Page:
Fugue fell just a few points short of an undefeated season, dropping a game to British Columbia at Presidents’ Day Invite, but that lone blemish does little to impact their title-winning season. Bailey Zahniser, Kimber Coles, Jesse Shofner, Bethany Kaylor, and Sophie Darch made for a fearsome top end that bulldozed their way through Nationals — including knocking out that same UBC team 15-4. They closed their season with a 15-8 win over Carleton that gave us an iconic block.
#20 Boston Brute Squad 2018 (Club Women’s)
Brute Squad’s 2018 team is one of the few silver medalists to merit serious consideration for one of the decade’s best. Boston looked well on their way to an undefeated championship campaign that served as a revenge tour after losing to Fury on double game point in the title match the previous season. And then it happened again. But prior to losing a coin toss of a final, they left most of their competition in the dust — only one other game all season saw an opponent play to within three points of the Boston powerhouse. It was no surprise giving their wealth of talent: Kami Groom, Lien Hoffmann, Angela Zhu, Amber Sinicrope, and Jessie Grignon Tomas just begin the long list of exceptional players that carried the team to within a point of a perfect season.
The Winner Faces…
#4 Dallas Roughnecks 2016 (AUDL)
Big Jim’s super team, the Dallas Roughnecks called in the big guns for their pilot season in the AUDL. Arguably the five best WUGC US National Team men — Beau Kittredge, Dylan Freechild, Cassidy Rasmussen, Kurt Gibson, and Jimmy Mickle — collectively became the biggest free-agent signings in the league’s history. Their stacked roster had little trouble running the table, with a +134 score differential during the regular season and +20 in their three playoff games. Against all odds, indeed.
Matchup 4: Ironside ’16 vs. Darkside ’18
#10 Boston Ironside 2016 (Club Men’s)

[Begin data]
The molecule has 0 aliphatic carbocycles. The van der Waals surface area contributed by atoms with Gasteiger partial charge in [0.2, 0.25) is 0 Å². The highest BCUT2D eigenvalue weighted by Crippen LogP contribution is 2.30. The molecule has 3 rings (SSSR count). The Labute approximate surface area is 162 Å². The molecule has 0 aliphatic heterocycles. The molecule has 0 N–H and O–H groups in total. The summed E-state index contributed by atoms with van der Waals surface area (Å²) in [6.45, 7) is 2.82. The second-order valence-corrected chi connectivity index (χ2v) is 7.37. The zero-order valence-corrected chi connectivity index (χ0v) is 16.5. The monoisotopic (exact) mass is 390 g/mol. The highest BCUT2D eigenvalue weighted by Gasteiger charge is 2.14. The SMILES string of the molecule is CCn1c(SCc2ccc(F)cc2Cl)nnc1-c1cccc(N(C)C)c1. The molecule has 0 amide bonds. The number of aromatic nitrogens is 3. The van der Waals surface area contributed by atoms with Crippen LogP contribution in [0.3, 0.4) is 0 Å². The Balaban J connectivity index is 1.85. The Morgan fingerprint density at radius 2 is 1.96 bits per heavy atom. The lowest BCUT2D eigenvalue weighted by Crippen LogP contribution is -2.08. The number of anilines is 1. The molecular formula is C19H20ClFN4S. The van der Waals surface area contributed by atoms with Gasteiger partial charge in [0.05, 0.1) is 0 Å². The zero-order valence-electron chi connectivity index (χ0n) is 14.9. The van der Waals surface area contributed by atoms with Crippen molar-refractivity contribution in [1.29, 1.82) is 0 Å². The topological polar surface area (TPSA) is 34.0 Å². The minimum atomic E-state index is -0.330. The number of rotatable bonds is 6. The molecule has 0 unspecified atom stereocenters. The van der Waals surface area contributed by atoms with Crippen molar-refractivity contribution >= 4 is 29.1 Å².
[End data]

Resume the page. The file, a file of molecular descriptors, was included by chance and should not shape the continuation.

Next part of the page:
After years of coming close, Ironside finally reached the summit of the mountain with a 14-13 win over Revolver in the final. Kurt Gibson, Will Neff, Josh Markette, and a returning Jeff Graham as the tip of the spear, Ironside won one of the decade’s most memorable title bouts. On their way there, they went 21-3 and won the Chesapeake Open in what was a tremendous season.
#21 North Carolina Darkside 2018 (D-I Men’s)
During their run of six straight semifinals appearances, perhaps no UNC team has been quite as good as the 2018 edition. With 2018 Player of the Year Matt Gouchoe-Hanas and All-American Elijah Long at the helm, flanked by 2018 Defensive Player of the Year Nathan Kwon and 2018 Rookie of the Year runner-up Liam Searles-Bohs, they slashed a path to the title. Darkside lost just two games all season: 13-12 to Pittsburgh at Easterns and a starter-resting game against William & Mary after they had secured first in their pool at Nationals.
The Winner Faces…
#5 Washington DC Scandal 2013 (Club Women’s)
Coming into the 2013 Club Championships, Scandal looked like they were playing for third place, with Fury and Riot firmly planted ahead of them. The young DC club was just 1-5 against those two bluebloods. But they peaked at the right time, not just upsetting the duo in back-to-back matchups in the semifinal and final rounds, but obliterating them, beating Riot 15-7 and Fury 14-7. Opi Payne, Sandy Jorgensen, and Alicia White paced one of the all-time great Nationals performances, ending Fury’s seven-year run in the process.
Matchup 5: Mixtape ’17 vs. Mamabird ’14
#14 Seattle Mixtape 2017 (Club Mixed)
The 2017 Club Mixed champions needed just about every ounce they could muster to get by a high-powered Philadelphia AMP. But following a season where they lost just three games and won both the US Open and Pro Championships, they took home the title and the mixed division’s first-ever Triple Crown. Player of the Year Mark Burton, Lani Nguyen, Evan Klein, and Brad Houser were fantastic for Seattle all year long.
#19 Colorado Mamabird 2014 (D-I Men’s)
Jimmy Mickle built his legend on Mamabird’s 2014, winning a title with only three losses in the season. He, Tim Morrissy, and Dennison Bechis stepped on the gas in the bracket, blowing away Oregon in semifinals and doing the same to North Carolina in the final. They claimed titles at Centex and Prez Day, and were essentially the favorites and #1 team all year.
The Winner Faces…
#3 Oregon Fugue 2010 (D-I Women’s)
Going all the way back to the beginning of the decade, Fugue was asserting themselves as a truly fearsome ruler of the women’s division. Their 2010 season ended with just a single loss — to Wisconsin in the Centex final, 15-10 — and a national title. Julia Sherwood, Molly Suver, Tina Snodgrass, and Claire Sharman were key parts of a team that gave up double-digit goals just six times all season, with zero such instances at Nationals. Let me repeat that: they did not give up double-digit goals in any game at Nationals, and only once in the entire college series. Wow.
Matchup 6: Revolver ’15 vs. Amherst (MA) ’11
#11 San Francisco Revolver 2015 (Club Men’s)